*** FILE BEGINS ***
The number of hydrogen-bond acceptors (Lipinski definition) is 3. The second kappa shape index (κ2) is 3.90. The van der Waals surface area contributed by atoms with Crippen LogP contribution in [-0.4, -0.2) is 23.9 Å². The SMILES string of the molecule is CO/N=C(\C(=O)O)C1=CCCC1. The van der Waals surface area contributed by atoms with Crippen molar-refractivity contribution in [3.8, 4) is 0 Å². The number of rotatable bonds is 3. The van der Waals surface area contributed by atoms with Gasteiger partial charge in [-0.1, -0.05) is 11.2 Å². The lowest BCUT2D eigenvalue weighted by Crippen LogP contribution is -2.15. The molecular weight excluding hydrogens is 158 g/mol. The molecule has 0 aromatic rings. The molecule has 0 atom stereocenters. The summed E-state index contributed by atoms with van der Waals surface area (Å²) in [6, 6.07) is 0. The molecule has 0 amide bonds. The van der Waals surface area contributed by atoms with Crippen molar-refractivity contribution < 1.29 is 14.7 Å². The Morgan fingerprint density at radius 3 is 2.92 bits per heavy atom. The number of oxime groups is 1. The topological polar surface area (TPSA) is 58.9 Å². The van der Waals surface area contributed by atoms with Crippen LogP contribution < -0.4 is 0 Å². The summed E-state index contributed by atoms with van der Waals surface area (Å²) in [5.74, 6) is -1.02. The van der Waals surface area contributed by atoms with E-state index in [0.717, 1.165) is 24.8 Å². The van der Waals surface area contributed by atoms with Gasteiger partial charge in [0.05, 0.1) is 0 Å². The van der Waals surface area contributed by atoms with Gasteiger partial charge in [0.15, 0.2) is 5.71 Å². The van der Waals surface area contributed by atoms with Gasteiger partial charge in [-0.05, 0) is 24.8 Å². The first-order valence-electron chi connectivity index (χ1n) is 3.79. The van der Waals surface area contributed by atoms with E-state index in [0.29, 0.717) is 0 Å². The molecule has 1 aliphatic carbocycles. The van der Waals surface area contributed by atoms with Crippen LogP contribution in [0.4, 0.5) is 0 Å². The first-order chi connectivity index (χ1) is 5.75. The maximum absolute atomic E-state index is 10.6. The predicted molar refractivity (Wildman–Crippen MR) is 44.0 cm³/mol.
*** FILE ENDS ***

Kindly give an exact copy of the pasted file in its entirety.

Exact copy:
The number of hydrogen-bond acceptors (Lipinski definition) is 3. The second kappa shape index (κ2) is 3.90. The van der Waals surface area contributed by atoms with Crippen LogP contribution in [-0.4, -0.2) is 23.9 Å². The SMILES string of the molecule is CO/N=C(\C(=O)O)C1=CCCC1. The van der Waals surface area contributed by atoms with Crippen molar-refractivity contribution in [3.8, 4) is 0 Å². The number of rotatable bonds is 3. The van der Waals surface area contributed by atoms with Gasteiger partial charge in [-0.1, -0.05) is 11.2 Å². The lowest BCUT2D eigenvalue weighted by Crippen LogP contribution is -2.15. The molecular weight excluding hydrogens is 158 g/mol. The molecule has 0 aromatic rings. The molecule has 0 atom stereocenters. The summed E-state index contributed by atoms with van der Waals surface area (Å²) in [6, 6.07) is 0. The molecule has 0 amide bonds. The van der Waals surface area contributed by atoms with Crippen molar-refractivity contribution < 1.29 is 14.7 Å². The Morgan fingerprint density at radius 3 is 2.92 bits per heavy atom. The number of oxime groups is 1. The topological polar surface area (TPSA) is 58.9 Å². The van der Waals surface area contributed by atoms with Crippen LogP contribution < -0.4 is 0 Å². The summed E-state index contributed by atoms with van der Waals surface area (Å²) in [5.74, 6) is -1.02. The van der Waals surface area contributed by atoms with E-state index in [0.717, 1.165) is 24.8 Å². The van der Waals surface area contributed by atoms with Gasteiger partial charge in [0.05, 0.1) is 0 Å². The van der Waals surface area contributed by atoms with Gasteiger partial charge in [0.15, 0.2) is 5.71 Å². The van der Waals surface area contributed by atoms with Gasteiger partial charge in [-0.05, 0) is 24.8 Å². The first-order valence-electron chi connectivity index (χ1n) is 3.79. The van der Waals surface area contributed by atoms with E-state index in [0.29, 0.717) is 0 Å². The molecule has 1 aliphatic carbocycles. The van der Waals surface area contributed by atoms with Crippen LogP contribution in [0.4, 0.5) is 0 Å². The first-order chi connectivity index (χ1) is 5.75. The maximum absolute atomic E-state index is 10.6. The predicted molar refractivity (Wildman–Crippen MR) is 44.0 cm³/mol.